Captains write pitch reports. Captains generally are batsmen.
So what will Michael Clarke and Ross Taylor have to say in their post-match notes about the Bellerive Oval strip used for the second test between Australia and New Zealand?
Maybe they should entrust the wording to their leading seamers Peter Siddle and Chris Martin, who would doubtless invoke the spirit of Oliver Twist and say "more please".
The pitch, which produced 23 wickets over the first two days, was a serious examination of batting techniques. Few emerged with much credit.
But was it out of order for a test? Absolutely not.
Certainly the ball jagged about excessively at times. Did that make it a poor pitch? Absolutely not.
Seamers who have travelled the globe and sweated buckets on flat, lifeless tracks which could have been designed by the Batsmen's Union would have roared a collective "take that" as several of their fellow toilers enjoyed a rare opportunity to display their talents.
It is often back-breaking work for the fast-medium mob, and dispiriting watching batsmen of moderate talent, by the best international standards, fill their boots against the ball bouncing halfway up stump height with barely a skerrick of deviation. You want deviation? Head for the adult shop.
Martin made a valid point after the second day that those who relish watching top class swing and seam bowling, even those who like a touch of variety in their cricket, would have savoured the experience.
For generations, batsmen have lorded it over the bowlers, no more so than on the subcontinent.
Where was the pleasure, other than for those who live for statistics, in watching Sri Lanka run up 952 for six against India at Colombo in 1997, the highest total in test history?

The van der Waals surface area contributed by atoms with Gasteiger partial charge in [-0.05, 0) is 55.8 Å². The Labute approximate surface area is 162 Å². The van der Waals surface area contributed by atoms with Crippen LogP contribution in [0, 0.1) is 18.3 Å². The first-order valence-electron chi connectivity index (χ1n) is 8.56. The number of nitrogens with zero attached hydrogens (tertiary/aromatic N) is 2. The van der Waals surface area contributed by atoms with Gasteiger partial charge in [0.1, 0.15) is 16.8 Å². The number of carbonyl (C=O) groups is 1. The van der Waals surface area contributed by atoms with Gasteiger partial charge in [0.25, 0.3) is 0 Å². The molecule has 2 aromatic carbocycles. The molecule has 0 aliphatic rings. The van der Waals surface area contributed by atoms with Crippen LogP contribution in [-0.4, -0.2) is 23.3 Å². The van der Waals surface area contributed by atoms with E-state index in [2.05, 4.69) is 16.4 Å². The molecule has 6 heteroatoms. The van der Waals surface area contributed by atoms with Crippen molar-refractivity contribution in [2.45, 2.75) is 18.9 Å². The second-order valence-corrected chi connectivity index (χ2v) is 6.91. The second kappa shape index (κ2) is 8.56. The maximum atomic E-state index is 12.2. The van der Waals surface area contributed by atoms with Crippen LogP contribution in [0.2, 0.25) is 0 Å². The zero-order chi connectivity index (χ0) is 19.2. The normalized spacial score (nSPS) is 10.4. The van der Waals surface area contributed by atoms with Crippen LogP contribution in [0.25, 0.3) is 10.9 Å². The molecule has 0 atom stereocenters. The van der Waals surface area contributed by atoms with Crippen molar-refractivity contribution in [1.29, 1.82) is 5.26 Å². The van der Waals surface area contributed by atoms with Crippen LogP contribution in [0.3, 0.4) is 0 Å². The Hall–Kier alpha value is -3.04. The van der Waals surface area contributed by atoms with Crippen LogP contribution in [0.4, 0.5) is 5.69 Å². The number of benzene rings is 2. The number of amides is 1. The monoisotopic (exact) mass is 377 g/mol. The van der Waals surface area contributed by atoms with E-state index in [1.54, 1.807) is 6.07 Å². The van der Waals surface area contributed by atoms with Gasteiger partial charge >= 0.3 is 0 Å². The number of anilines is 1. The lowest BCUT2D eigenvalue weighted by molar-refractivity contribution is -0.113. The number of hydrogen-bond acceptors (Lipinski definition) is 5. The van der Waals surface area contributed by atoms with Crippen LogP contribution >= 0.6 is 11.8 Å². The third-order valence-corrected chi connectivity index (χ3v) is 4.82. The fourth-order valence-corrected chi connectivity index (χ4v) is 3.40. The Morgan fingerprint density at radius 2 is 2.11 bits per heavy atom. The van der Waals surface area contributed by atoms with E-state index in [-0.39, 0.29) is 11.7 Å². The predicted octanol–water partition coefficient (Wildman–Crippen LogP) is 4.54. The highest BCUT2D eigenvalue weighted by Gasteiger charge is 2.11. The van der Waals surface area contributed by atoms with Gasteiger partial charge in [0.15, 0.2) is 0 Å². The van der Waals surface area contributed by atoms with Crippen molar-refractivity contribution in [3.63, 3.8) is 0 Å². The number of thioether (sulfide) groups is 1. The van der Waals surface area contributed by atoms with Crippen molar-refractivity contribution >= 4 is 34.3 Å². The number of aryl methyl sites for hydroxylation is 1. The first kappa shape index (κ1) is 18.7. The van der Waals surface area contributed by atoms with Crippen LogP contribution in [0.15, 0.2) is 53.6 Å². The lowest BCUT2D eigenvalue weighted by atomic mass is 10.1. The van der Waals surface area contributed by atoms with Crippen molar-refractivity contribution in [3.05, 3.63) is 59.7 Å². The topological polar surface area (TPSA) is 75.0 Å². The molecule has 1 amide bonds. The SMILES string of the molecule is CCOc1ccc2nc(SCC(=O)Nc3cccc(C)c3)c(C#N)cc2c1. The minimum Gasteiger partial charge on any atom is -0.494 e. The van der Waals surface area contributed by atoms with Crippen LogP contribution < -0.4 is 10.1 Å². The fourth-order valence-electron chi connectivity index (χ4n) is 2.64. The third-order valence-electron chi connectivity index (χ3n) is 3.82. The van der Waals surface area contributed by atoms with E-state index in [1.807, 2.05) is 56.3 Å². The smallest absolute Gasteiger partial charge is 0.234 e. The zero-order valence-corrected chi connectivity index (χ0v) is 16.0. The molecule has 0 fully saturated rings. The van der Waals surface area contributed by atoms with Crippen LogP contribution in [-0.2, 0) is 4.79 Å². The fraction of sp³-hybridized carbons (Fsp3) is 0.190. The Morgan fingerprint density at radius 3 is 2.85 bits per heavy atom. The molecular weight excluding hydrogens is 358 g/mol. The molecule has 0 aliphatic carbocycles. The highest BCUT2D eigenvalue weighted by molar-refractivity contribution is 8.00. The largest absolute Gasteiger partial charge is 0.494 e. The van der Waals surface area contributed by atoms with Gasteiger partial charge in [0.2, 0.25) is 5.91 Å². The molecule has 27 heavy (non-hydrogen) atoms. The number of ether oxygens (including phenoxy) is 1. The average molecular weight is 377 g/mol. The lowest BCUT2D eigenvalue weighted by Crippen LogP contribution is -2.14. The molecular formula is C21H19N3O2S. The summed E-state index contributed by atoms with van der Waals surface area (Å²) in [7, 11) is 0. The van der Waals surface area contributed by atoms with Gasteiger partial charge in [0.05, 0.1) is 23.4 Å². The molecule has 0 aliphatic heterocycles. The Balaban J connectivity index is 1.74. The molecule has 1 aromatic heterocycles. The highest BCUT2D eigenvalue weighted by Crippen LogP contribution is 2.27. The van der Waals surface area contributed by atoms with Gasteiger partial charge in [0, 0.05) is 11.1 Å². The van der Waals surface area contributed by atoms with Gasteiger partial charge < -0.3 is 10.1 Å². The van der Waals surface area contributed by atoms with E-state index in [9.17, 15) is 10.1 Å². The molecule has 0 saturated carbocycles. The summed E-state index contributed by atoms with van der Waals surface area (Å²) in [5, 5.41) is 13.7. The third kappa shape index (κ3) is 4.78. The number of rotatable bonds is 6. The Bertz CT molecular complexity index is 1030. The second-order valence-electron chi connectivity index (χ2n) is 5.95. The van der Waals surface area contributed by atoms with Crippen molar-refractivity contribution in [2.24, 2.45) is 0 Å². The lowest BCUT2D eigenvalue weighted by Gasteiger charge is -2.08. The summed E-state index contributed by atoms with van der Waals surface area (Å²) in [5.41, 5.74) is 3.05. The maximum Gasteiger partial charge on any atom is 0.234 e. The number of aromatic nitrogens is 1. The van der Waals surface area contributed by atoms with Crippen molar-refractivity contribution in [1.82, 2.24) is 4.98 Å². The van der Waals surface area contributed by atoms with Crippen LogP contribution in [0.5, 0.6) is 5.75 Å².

As it happens, four of the six biggest totals scored against New Zealand were at the Basin Reserve and Eden Park, with one apiece at Lahore and Brisbane.
Colombo is among the worst culprits in the type of pitch they produce, but it is not alone.
The dice are as loaded against the bowler in those circumstances as at the dodgiest of casinos.
Those first two days at Hobart gave an insight into what the game used to be, back in the days of uncovered pitches, where the elements called the shots.
The groundsman, Marcus Pamplin, spoke up for his piece of turf at the weekend. He may have slightly over-egged the mix, but was conscious of guarding against the pitch breaking up later in the test.
Over the first two innings, only Dean Brownlie, with his classy, conscientious 56 for New Zealand, managed a half century. No Australian reached 40.
New Zealand's first innings 150 looked well short of a competitive score at the time; once Australia had come up 14 short at their first turn, that view was immediately revised.
It was compelling viewing, and enjoyable, unless your place in the respective teams depended on making runs. But batsmen have had it good far more often than the bowlers.
For two days the seamers bit back. Amen to that.